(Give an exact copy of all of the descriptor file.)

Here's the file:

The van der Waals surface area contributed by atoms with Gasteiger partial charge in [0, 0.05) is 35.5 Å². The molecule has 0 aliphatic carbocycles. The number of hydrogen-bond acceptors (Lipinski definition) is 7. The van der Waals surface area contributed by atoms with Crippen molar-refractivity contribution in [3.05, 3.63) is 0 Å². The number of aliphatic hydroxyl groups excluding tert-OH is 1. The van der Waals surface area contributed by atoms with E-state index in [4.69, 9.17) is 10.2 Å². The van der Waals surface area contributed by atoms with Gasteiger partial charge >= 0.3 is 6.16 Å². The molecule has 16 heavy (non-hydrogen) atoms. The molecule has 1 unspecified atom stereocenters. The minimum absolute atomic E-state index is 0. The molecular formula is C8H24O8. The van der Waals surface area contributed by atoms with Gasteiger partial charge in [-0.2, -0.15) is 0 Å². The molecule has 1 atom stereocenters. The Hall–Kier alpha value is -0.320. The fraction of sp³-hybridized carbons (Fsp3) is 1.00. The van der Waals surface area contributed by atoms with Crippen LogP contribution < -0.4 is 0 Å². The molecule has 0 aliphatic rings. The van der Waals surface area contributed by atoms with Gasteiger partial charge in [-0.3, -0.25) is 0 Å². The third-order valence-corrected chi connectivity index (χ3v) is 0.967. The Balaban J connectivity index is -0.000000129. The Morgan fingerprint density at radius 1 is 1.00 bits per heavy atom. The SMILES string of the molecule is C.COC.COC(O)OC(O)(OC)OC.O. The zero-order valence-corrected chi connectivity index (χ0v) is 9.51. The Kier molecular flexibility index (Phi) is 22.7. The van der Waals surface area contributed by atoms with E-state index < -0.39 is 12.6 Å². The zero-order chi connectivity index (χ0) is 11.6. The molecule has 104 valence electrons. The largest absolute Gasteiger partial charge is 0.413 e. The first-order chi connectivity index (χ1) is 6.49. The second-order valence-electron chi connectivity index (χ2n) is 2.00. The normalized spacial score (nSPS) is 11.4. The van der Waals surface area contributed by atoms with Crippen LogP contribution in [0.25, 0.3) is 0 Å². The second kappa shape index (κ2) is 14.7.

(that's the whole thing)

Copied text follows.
The van der Waals surface area contributed by atoms with Gasteiger partial charge in [0, 0.05) is 35.5 Å². The molecule has 0 aliphatic carbocycles. The number of hydrogen-bond acceptors (Lipinski definition) is 7. The van der Waals surface area contributed by atoms with Crippen molar-refractivity contribution in [3.05, 3.63) is 0 Å². The number of aliphatic hydroxyl groups excluding tert-OH is 1. The van der Waals surface area contributed by atoms with E-state index in [4.69, 9.17) is 10.2 Å². The van der Waals surface area contributed by atoms with Gasteiger partial charge >= 0.3 is 6.16 Å². The molecule has 16 heavy (non-hydrogen) atoms. The molecule has 1 unspecified atom stereocenters. The minimum absolute atomic E-state index is 0. The molecular formula is C8H24O8. The van der Waals surface area contributed by atoms with Gasteiger partial charge in [-0.2, -0.15) is 0 Å². The molecule has 1 atom stereocenters. The Hall–Kier alpha value is -0.320. The fraction of sp³-hybridized carbons (Fsp3) is 1.00. The van der Waals surface area contributed by atoms with Crippen LogP contribution < -0.4 is 0 Å². The molecule has 0 aliphatic rings. The van der Waals surface area contributed by atoms with Gasteiger partial charge in [-0.3, -0.25) is 0 Å². The third-order valence-corrected chi connectivity index (χ3v) is 0.967. The Balaban J connectivity index is -0.000000129. The Morgan fingerprint density at radius 1 is 1.00 bits per heavy atom. The SMILES string of the molecule is C.COC.COC(O)OC(O)(OC)OC.O. The zero-order valence-corrected chi connectivity index (χ0v) is 9.51. The Kier molecular flexibility index (Phi) is 22.7. The van der Waals surface area contributed by atoms with E-state index < -0.39 is 12.6 Å². The zero-order chi connectivity index (χ0) is 11.6. The molecule has 104 valence electrons. The largest absolute Gasteiger partial charge is 0.413 e. The first-order chi connectivity index (χ1) is 6.49. The second-order valence-electron chi connectivity index (χ2n) is 2.00. The normalized spacial score (nSPS) is 11.4. The van der Waals surface area contributed by atoms with Crippen LogP contribution in [0.25, 0.3) is 0 Å². The second kappa shape index (κ2) is 14.7.